The virgin road

New. Never travelled. Perhaps your eyes traced a pixellated line on a screen the night before or perhaps you simply turned left instead of right. Ahead only virgin road unridden. The unknown.

Every turn a mystery. Eyes keen, alert for every next direction. A cartographer committing landmarks to memory, extending your mental map lest you travel this way again.

Gasp. The landscape surprises, amazes. Simple things. A twee village, a church perched on a hill, parallel trees in formation either side of the road, a big cow. Nothing of great note, not even worthy of a photograph, the scenery the sum of its parts, less a vision more a feeling.

Hills surprise, legs not quite ready for the effort. The fear of a new descent, fast but not entirely free, fingers covering brakes, insurance against overconfidence. Or a goat.

Eyes scour the road for potholes, your skill of memorising those on regular routes no longer taken for granted. Hole, swerve. Hole, bunny hop  Hole, thwack. A game of inverse whack-a-mole.

The stops. But where? No regular pit stops to aim for. Where best to take a call of nature, a question you ask for ten miles too many. Cafes sparse, you chew tongue. Parched, water levels low, you check house after house for a front garden tap, prayers answered by a church cemetery, resurrected.

The moments of wonder, of beauty. Views so beautiful they should be framed, smooth and winding roads so pleasurable to ride they should be immortalised in 2,000 words, 10% of them French, accompanied by black and white photographs.

New smells, sounds and foes. The surprise attack of an invisible dog startles. Woof! You see not the fence only the sharp teeth. Woof! Perhaps this is how dogs cheer? You up the pace.

No map, no lines to follow. A crossroads. You’re not lost, you’re perfectly at home in the unknown. You must discover to find yourself. The skies guide, your position triangulated by the sun, instinct, luck.

Direction determined by whim, curiosity, the smell of food. It matters not where you are nor where you’re heading, only what you’ll discover.



Rapha funny

…Legs creaking, belly growling. A turn in the weather. Light fading. Fear, the realisation that you are well and truly lost and a long way from home. Discovery replaced by trepidation.

Must return as quickly possible. As the crow flies preferably. You consider what normally would be no go routes. Gravel. Rocks. Fields. Rivers. No shortcut is beyond your slick 23mm tires.

You fear and curse every new hill. Only now do you notice the wind, the one previously at your back is now merciless in its attempt to destroy your legs, your mind.

Cute villages are now obstacles to navigate as quickly possibly. Idiotic one way systems send you on unnecessary detours. Every additional 0.1miles hurts more than all the miles behind you.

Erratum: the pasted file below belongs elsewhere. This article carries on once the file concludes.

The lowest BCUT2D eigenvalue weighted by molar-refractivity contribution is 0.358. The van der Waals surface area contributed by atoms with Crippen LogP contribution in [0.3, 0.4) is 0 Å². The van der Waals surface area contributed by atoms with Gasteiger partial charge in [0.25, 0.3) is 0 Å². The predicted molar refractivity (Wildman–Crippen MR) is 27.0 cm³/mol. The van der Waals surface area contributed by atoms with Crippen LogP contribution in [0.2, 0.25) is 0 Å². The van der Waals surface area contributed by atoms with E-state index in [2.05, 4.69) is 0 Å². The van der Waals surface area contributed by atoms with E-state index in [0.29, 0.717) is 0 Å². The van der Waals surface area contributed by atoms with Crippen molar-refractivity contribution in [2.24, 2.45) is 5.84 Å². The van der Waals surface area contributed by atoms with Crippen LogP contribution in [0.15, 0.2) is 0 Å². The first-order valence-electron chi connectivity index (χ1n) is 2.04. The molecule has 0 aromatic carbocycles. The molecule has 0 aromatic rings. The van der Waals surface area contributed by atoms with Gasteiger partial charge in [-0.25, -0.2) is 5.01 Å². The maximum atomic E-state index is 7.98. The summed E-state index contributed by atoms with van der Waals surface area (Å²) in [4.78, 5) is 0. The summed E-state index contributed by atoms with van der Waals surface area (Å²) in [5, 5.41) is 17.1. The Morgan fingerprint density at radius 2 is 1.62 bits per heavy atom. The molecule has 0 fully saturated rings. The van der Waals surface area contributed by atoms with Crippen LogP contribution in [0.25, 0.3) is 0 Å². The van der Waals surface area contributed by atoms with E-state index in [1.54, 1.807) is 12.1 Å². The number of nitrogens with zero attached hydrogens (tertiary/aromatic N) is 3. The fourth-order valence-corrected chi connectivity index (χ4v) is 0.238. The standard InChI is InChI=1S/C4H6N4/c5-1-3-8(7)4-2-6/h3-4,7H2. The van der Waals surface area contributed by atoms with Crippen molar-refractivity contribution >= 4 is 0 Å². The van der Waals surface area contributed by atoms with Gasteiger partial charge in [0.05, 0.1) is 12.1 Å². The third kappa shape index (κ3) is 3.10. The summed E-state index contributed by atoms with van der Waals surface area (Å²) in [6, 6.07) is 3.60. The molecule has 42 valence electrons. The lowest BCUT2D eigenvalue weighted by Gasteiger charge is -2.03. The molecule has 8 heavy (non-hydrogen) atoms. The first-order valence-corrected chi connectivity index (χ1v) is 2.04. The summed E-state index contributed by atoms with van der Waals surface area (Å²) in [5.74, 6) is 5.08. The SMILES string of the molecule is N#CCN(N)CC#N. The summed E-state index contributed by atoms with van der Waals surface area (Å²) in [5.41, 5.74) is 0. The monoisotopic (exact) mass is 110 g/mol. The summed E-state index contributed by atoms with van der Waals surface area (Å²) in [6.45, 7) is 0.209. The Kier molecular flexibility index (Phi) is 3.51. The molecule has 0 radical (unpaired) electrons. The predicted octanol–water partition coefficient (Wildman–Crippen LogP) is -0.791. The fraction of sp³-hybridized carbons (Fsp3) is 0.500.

And then it happens. The smooth road turns to chipseal. Piles of loose gravel, nay rocks, everywhere. You pay your taxes and this is how you’re rewarded? Bah! Every turn of the wheel jars, the cycling equivalent of walking barefoot on Lego. Surely this stretch of road will end soon, you ask, mile after mile after mile.

Profanities explode from your every last breath. Birds startled from the trees. You shout at road signs, at fields, at ducks, but most of all at yourself for being so goddamn weak.

Left, right, left. You want to ride straight but these roads have not been planned they’ve been scattered from upon high and left to rest where they landed. That evil A-road you’d normally never consider, that beautiful straight and smooth road? Hoorah! The closer the cars pass the better the draft right?

Delirious, the mysterious road signs finally stop teasing and signpost the name of a village you think you know, or do you? It’s hard to say in your weary state, perhaps you’re getting confused with the place the teletubbies call home.

A familiar horizon eventually reveals itself. Still a long way to go. You kid yourself the job is done when entering the city limits, conveniently forgetting the remaining six miles and the billions of traffic lights whose sequence has been programmed to stall and frustrate you. Red, red, red.


How was the ride? Yeah, lovely route. Amazing. This the answer you’ll give a week later, once the pain has faded and the strength to hold a conversation has returned. In the meantime you grunt. A lot.

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Image #2 courtesy of the still funny fake Rapha website

4 thoughts on “The virgin road

  1. I am happy to have found your blog. I’ve like your writing style and feel like you’re in “my” head at times. Your post about The Virgin Road reminded me so much of my first attempt, at age 61, to complete a century ride. I failed miserably by the way. I failed to study my intended route and had no idea that I’d have to ride at least 28 miles without water or snacks. It was a long day, made just a little shorter by the kindness of strangers.

    Liked by 1 person

    1. Thanks Ronald! Your 100 mile sounds like quite the experience. We’ve all made, and continue to make, such errors! One of the things I love about such low moments is the unequivocal kindness of people who go out of their way to help.


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